postgres=# CREATE DATABASE rhq OWNER rhqadmin;
  7. Use the following command to locate the pg_hba.conf file:
    postgres=# SHOW hba_file;
  8. Use \q to quit psql.
  9. Give users on the computer access to the database. To allow all users, add the appropriate connection settings for each connection type (local, IPv4, and IPv6) to the data/pg_hba.conf configuration file, for both local and external connections:
    # TYPE DATABASE     USER       ADDRESS            METHOD
    # "local" is for Unix domain socket connections only
    local   all         all                               md5
    # IPv4 local connections:
    host    all         all          md5
    host    all         all         md5
    # IPv6 local connections:
    host    all         all         ::1/128               md5
    Using all all sets these settings for every user to every PostgreSQL database. This settings can be applied to only the JBoss ON database by using rhq all or even to specific users for JBoss ON, such as rhq rhqadmin. Changing the METHOD values to md5 ensures passwords are encrypted, not sent as plain text.
  10. Restart the database service.
    • On Red Hat Enterprise Linux 6 (and earlier):
      sudo service postgresql restart
    • On Red Hat Enterprise Linux 7 (and later):
      sudo systemctl restart postgresql
    • On Red Hat Enterprise Linux 7 (and later) using downloaded binaries:
      sudo systemctl restart postgresql-<version>
  11. Make the configuration changes in Section 2.1.3, “Setting PostgreSQL Parameters”.

2.1.3. Setting PostgreSQL Parameters

There are several settings in the PostgreSQL server configuration that can be tuned to provide better performance for JBoss ON. Editing the postgresql.conf File

PostgreSQL requires minor changes to the database configuration in the postgresql.conf file.
  1. Make sure that an adequate amount of memory and system resources are assigned to accommodate the JBoss ON database.
    ## not necessary  if the database is started with the -i flag
    listen_addresses = '*'
    ## performance changes for JBoss ON
    shared_buffers = 80MB   #  default is 32MB
    work_mem = 2048   #  default is 1MB
    checkpoint_segments = 10 #  default is 3
    The parameter statement_timeout should not be set. If postgressql.conf contains a statement_timeout parameter, it should be overridden for the JBoss ON database user:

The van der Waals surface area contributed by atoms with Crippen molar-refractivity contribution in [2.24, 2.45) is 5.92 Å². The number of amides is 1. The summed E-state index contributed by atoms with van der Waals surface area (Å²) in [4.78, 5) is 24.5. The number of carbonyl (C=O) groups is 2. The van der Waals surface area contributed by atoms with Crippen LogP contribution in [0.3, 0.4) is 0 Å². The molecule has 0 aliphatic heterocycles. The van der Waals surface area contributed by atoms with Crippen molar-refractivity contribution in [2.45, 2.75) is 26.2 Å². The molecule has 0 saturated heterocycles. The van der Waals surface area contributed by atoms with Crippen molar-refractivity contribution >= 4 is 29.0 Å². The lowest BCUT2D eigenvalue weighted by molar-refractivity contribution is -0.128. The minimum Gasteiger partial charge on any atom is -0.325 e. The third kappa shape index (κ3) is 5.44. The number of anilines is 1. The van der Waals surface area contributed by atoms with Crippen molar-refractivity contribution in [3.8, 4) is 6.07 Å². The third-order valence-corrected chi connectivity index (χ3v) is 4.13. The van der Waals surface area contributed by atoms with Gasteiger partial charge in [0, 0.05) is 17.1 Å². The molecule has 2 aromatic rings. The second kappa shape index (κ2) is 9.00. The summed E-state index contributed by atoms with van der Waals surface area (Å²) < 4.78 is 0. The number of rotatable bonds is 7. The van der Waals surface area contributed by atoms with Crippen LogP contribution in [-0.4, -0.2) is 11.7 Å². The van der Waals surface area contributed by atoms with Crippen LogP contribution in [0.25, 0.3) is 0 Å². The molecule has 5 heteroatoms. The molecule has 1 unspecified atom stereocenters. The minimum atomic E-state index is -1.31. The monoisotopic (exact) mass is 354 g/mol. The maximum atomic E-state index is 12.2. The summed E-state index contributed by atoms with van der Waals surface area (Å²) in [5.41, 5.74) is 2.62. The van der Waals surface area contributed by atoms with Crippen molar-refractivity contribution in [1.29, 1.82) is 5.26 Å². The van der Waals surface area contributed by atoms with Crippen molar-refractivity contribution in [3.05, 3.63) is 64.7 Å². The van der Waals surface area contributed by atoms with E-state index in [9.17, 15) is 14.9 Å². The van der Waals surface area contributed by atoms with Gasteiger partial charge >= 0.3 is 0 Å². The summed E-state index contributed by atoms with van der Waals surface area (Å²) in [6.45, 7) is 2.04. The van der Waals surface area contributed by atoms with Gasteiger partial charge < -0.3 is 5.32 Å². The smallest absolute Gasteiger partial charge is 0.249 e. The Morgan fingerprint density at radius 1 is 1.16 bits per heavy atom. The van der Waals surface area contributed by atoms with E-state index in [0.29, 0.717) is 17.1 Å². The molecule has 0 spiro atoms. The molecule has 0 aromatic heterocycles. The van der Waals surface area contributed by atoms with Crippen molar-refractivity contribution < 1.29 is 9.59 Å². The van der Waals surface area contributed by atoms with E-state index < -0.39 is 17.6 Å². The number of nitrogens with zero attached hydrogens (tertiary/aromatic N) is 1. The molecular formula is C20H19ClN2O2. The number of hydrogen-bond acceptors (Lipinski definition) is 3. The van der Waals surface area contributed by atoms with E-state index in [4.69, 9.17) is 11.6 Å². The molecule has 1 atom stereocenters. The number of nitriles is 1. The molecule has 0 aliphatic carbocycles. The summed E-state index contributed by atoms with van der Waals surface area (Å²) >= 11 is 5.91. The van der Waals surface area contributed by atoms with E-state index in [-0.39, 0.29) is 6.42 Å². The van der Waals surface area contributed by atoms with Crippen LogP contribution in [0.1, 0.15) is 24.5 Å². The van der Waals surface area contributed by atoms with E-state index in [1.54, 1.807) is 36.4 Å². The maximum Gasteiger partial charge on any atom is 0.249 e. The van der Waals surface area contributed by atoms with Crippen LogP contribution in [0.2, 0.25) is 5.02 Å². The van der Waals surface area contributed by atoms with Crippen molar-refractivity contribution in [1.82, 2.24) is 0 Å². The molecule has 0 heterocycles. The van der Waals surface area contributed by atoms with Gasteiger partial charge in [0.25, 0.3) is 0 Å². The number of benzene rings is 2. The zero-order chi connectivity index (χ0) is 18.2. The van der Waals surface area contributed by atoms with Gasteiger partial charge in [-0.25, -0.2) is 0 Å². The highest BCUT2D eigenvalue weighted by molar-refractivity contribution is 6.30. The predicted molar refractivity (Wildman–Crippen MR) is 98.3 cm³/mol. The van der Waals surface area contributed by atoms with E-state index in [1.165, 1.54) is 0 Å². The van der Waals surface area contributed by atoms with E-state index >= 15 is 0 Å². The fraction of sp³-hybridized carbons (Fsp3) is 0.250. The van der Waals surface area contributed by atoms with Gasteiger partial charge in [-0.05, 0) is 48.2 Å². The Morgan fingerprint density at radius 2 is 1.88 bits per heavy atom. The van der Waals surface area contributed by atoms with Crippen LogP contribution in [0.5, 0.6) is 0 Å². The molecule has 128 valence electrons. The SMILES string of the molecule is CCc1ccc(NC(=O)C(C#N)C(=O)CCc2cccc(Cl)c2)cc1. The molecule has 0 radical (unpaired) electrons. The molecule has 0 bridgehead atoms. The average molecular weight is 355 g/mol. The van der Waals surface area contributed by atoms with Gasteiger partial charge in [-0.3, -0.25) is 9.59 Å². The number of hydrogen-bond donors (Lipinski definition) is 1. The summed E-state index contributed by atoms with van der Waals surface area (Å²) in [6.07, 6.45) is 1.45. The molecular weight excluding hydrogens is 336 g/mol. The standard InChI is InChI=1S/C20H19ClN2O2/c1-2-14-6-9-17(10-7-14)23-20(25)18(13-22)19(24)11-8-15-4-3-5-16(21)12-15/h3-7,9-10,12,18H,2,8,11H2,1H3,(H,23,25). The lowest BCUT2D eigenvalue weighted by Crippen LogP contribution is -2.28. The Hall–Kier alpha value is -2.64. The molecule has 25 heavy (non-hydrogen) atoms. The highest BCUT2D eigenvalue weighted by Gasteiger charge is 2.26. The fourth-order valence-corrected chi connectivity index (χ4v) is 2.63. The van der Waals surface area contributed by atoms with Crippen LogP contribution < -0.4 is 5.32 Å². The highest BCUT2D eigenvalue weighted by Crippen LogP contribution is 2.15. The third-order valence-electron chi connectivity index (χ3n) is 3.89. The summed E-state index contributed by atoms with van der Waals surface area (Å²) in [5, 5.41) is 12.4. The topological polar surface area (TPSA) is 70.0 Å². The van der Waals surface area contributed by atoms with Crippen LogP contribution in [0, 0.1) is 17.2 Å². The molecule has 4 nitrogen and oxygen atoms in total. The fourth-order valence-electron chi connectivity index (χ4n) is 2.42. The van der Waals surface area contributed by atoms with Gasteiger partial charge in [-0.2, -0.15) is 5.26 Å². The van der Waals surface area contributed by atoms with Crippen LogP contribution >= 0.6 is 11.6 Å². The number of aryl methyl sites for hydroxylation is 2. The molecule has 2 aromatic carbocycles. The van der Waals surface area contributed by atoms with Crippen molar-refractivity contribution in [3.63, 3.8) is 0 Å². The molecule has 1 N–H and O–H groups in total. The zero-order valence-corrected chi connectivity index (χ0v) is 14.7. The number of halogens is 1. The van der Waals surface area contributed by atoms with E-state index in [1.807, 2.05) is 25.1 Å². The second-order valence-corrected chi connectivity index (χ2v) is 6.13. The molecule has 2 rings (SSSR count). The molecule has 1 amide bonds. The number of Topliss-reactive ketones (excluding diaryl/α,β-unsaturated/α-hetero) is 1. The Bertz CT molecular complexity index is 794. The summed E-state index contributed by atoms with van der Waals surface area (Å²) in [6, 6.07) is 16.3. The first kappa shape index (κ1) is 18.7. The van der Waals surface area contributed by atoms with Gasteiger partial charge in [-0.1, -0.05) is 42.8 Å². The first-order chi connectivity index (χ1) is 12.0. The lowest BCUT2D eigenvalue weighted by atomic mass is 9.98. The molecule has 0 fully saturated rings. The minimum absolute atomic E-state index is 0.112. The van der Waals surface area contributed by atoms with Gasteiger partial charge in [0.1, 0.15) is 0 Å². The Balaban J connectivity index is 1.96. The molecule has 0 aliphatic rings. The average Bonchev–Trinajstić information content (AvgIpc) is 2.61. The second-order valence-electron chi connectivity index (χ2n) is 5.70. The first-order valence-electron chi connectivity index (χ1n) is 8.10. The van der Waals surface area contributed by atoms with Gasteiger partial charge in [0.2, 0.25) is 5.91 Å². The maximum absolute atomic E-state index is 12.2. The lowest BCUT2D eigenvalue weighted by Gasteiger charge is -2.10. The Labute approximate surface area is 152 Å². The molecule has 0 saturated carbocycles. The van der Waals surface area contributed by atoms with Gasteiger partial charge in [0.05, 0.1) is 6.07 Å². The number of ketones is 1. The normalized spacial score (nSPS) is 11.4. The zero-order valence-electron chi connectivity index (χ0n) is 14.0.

ALTER USER rhqadmin SET statement_timeout=0; Setting Kernel Parameters

Consider adjusting the kernel parameters for your system. The PostgreSQL documentation on Managing Kernel Resources has more information. Editing pg_hba.conf

Update the pg_hba.conf file to allow the newly-created role to connect from the machine the JBoss ON server is installed on, such as localhost. Adding client connections is covered in the PostgreSQL documentation in the Client Authentication section.
After editing the pg_hba.conf file, restart PostgreSQL for the changes to take effect. If no errors are displayed, the database is now ready to support a JBoss ON installation.
For more information on tuning Postgres, see the PostgreSQL documentation about Tuning your PostgreSQL Server. Fixes for "Relation RHQ_Principal does not exist" Error

Sometimes the database connection is marked as valid but the install still fails with the Relation RHQ_Principal does not exist error. This occurs when a new database is created by running initdb in a non-C locale through PostgreSQL instances.
To fix this error:
  1. Using a database explorer, create an empty table called RHQ_PRINCIPAL in the database used for JBoss ON.
  2. Click Install server.
    The installer displays a warning about an existing schema. Overwrite the existing schema as it only consists of one empty table.
Another option is to specify the encoding of the created database as SQL-ASCII at creation time. For example:
initdb -D /my/test/data -E SQL_ASCII --locale en_US.UTF-8